forest. There was only one obstruction on their way up the river. This
was the "Deer," now St. Andrew's Rapids, but after their experiences
this was nothing, for these rapids were easily overcome by tracking,
that is, by dragging the boats by a line up the bank.
Up the river they came and rounded
now call Point Douglas, in the City of Winnipeg, a name afterwards given
to mark Lord Selkirk's family name. They had completed a journey of
seven hundred and twenty-eight miles, from York Factory to the site of
Winnipeg—and they had done this in fifty-five days. Now they landed.
THE RED LETTER DAY OF THEIR LANDING WAS
AUGUST 30TH, 1812.
At York Factory the Colonists had met a
Hudson's Bay Company officer—Peter Fidler—on his way to England. He was
the surveyor of the Company and a map of the Colony of which a copy is
given by us marks the Colony Gardens, where Governor Miles Macdonell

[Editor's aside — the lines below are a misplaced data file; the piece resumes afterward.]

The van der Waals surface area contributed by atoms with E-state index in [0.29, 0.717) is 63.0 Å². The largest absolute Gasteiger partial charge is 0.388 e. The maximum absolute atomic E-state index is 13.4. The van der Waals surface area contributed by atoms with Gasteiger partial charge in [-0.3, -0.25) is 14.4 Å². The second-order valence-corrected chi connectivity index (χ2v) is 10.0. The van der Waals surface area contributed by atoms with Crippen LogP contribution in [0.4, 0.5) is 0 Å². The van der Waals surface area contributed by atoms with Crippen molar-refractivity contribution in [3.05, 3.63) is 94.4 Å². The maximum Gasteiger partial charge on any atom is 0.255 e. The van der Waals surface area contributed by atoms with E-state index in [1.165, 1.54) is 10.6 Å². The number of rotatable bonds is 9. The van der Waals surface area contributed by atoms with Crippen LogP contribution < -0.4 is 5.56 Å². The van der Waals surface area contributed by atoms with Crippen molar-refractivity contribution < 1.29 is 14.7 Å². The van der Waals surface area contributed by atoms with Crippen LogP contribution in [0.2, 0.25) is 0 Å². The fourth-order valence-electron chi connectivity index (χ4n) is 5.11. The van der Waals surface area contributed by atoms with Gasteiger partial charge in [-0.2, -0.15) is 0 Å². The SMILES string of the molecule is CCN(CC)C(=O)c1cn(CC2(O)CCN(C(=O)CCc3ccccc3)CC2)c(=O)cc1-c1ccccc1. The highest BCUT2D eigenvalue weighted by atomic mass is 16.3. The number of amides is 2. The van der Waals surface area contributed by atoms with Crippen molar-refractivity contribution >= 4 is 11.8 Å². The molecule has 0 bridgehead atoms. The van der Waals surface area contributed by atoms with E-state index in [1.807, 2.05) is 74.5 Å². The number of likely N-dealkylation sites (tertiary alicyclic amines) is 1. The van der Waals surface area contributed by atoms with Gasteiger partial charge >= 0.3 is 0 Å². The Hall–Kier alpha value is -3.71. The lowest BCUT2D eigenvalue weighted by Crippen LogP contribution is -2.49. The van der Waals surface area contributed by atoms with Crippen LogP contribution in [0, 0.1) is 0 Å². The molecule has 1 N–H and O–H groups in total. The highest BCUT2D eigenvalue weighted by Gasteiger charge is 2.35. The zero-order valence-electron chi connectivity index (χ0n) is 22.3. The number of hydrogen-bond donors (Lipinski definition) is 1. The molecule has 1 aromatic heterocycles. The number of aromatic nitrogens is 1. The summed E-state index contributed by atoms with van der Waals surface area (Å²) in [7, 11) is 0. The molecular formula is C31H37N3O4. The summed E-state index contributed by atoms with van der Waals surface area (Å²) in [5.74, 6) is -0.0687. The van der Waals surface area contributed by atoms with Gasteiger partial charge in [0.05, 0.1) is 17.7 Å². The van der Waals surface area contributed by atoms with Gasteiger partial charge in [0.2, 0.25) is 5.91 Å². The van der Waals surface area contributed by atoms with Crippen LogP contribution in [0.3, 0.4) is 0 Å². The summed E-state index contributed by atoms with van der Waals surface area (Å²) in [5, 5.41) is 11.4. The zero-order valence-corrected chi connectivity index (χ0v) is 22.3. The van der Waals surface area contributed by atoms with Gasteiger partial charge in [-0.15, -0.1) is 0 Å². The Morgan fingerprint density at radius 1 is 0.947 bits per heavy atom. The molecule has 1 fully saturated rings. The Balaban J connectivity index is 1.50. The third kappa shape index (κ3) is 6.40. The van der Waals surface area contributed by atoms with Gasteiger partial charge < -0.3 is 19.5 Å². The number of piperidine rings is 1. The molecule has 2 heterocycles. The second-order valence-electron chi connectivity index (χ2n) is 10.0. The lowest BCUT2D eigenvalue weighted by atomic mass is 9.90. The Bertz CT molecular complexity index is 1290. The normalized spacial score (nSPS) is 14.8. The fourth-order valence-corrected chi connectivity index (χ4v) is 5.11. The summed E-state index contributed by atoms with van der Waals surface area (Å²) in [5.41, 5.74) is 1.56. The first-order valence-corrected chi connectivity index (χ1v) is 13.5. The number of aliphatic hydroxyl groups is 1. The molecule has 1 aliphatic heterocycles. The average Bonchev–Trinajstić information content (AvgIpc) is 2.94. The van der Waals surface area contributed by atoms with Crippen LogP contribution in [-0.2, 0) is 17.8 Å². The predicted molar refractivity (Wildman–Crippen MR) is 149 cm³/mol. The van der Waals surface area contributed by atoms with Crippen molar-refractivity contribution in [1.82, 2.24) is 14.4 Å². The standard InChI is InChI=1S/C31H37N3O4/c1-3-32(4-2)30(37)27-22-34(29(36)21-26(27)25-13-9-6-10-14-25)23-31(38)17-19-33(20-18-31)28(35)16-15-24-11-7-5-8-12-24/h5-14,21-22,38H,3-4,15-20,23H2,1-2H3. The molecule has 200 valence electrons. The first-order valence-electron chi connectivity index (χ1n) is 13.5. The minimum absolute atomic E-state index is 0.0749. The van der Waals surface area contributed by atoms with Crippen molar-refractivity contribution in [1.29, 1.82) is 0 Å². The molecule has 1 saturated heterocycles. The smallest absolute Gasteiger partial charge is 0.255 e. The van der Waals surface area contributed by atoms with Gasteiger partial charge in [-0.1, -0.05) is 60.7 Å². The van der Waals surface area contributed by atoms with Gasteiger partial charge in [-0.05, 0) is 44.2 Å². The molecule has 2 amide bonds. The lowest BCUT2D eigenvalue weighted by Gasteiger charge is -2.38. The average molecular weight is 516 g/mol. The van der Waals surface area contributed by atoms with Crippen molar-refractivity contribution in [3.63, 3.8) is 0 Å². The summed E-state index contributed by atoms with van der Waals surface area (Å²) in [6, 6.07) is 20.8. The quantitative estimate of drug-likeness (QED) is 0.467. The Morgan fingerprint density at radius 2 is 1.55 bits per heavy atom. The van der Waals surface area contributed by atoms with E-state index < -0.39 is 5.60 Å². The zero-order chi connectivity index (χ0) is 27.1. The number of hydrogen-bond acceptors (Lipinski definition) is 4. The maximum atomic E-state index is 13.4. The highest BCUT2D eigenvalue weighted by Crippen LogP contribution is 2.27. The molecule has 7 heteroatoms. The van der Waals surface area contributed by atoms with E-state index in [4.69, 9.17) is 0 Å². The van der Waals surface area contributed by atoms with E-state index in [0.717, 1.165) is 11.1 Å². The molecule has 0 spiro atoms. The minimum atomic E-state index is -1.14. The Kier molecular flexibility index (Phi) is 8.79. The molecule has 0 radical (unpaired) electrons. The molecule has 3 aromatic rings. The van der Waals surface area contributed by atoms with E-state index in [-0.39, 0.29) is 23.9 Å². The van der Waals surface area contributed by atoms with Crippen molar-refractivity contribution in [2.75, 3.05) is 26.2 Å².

lived. This spot they chose, and the locality at the foot of Rupert
Street is marked in the City of Winnipeg. A stone's throw further north
along the bank of Red River, Fort Douglas was afterwards built, around
which circles much of this Romantic Settlement Story.
This spot was the centre of the First
Settlement of Rupert's Land and to this first party peculiar interest
There can only be one Columbus among
all the navigators who crossed from Europe to America; there can only be
one Watt among all the inventors and improvers of the steam engine; only
one Newton among those who discuss
the great discovery of the basal law of gravitation.
There can be only one first party of
those who laid the foundation of collective family life in what is now
the Province of Manitoba—and what is wider—in the great Western Canada
of to-day. There may have been not many wise men, not many mighty, not
many noble among them, but the long and stormy voyage which they made,
the dangers they endured on the sea, the marvellous land journey they
accomplished, and their taking "seisin of the land," to use William the
Conqueror's phrase, entitles them to recognition and to respectful